Re: On formal HAS-A definition
Date: Thu, 6 May 2010 03:09:04 -0700 (PDT)
On 4 mei, 23:21, Tegiri Nenashi <tegirinena..._at_gmail.com> wrote:
> Again, I didn't research literature, but here is my shot: the HAS-A is
> an inclusion dependency. Example:
> Dept = [DeptNo DeptName]
> 10 Accounting
> 20 Research
> Emp = [DeptNo EmpName]
> 10 King
> 10 Smith
> Emp v (Dept ^ ) < Dept v (Emp ^ ).
> I suppose HAS-A shares many unconvenient properties with set
> membership, for example, it is not transitive. Consider
> Accounts = [EmpName Institution]
> Smith BoFA
> Smith WellsFargo
> the it is not the case that "Dept HAS-A Accounts". Again, the naming
> problem raises its ugly head: why would the first attributes be called
> "EmpName" rather than "PersonName"?
> More important: is this correct formalization? Specifically, shouldn't
> functional dependency
> Dept # DeptNo < Dept # DeptName
> be a part of HAS-A constraint definition?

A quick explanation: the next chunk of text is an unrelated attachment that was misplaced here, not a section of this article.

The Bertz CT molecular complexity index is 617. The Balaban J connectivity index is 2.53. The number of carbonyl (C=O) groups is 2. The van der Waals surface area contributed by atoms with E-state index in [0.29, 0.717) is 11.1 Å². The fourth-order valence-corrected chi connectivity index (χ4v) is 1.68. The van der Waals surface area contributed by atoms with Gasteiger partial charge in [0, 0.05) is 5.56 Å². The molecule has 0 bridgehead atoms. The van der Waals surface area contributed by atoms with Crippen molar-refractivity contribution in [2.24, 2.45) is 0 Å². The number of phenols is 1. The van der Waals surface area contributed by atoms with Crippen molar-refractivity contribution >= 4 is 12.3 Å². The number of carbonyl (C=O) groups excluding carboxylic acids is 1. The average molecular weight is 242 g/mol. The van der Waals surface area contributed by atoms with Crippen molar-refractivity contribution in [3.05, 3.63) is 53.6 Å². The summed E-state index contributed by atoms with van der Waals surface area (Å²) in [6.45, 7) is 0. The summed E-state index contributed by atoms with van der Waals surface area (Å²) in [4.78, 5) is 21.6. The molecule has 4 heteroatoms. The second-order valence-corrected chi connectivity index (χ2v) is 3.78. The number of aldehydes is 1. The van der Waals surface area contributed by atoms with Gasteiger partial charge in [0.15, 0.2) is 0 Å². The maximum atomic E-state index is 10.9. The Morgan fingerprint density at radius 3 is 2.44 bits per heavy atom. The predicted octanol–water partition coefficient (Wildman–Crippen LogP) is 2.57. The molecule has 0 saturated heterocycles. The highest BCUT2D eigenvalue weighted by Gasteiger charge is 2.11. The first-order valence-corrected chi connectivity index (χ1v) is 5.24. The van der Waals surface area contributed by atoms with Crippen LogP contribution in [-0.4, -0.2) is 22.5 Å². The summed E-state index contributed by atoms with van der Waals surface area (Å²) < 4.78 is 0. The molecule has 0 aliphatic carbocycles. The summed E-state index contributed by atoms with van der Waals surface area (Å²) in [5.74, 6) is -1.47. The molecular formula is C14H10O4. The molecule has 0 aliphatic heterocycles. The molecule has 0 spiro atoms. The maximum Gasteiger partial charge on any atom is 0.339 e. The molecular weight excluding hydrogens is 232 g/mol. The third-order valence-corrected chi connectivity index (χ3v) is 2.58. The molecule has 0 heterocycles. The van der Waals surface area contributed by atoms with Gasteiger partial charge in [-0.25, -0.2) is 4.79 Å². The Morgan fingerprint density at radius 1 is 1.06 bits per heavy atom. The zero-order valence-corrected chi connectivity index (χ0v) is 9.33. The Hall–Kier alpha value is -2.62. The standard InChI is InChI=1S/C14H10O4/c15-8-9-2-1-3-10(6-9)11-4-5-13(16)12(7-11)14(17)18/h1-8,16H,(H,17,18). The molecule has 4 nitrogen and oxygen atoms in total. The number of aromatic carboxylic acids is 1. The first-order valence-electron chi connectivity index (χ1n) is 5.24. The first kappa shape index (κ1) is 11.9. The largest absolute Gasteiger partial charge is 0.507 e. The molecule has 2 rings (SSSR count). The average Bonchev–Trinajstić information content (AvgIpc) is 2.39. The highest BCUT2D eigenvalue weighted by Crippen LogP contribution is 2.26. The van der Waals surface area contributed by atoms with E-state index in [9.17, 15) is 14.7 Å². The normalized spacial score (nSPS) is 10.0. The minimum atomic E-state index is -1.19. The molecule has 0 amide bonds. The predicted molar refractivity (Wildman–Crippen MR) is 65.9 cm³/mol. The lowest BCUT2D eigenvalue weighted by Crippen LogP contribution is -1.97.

My feeling is you are treading slippery territory.
"Each customer has an address" can (and may likely) be modeled as two distinct relvars, with an inclusion dependency / FK-like database constraint / howyouwanttonameit between the two. "Each customer has a name" is likely to be modeled as an attribute appearing in one single relvar. In this case, the nearest thing resembling an inclusion dependency, is INSIDE the catalog, where it is recorded that some attribute appears in some relvar, and where it is the case that an inclusion dependency holds between the catalog relvar defining the attributes and the catalog relvar defining the database relvars.
As I already stated elsewhere, my feeling is that "is-a" and "has-a" are part of the world of informal modeling, database constraints are part of the world of formal modeling. Those two worlds are disjoint, and the only connection between them is that one (informal) may act as the input for the designer who is deciding how to define the other. Received on Thu May 06 2010 - 05:09:04 CDT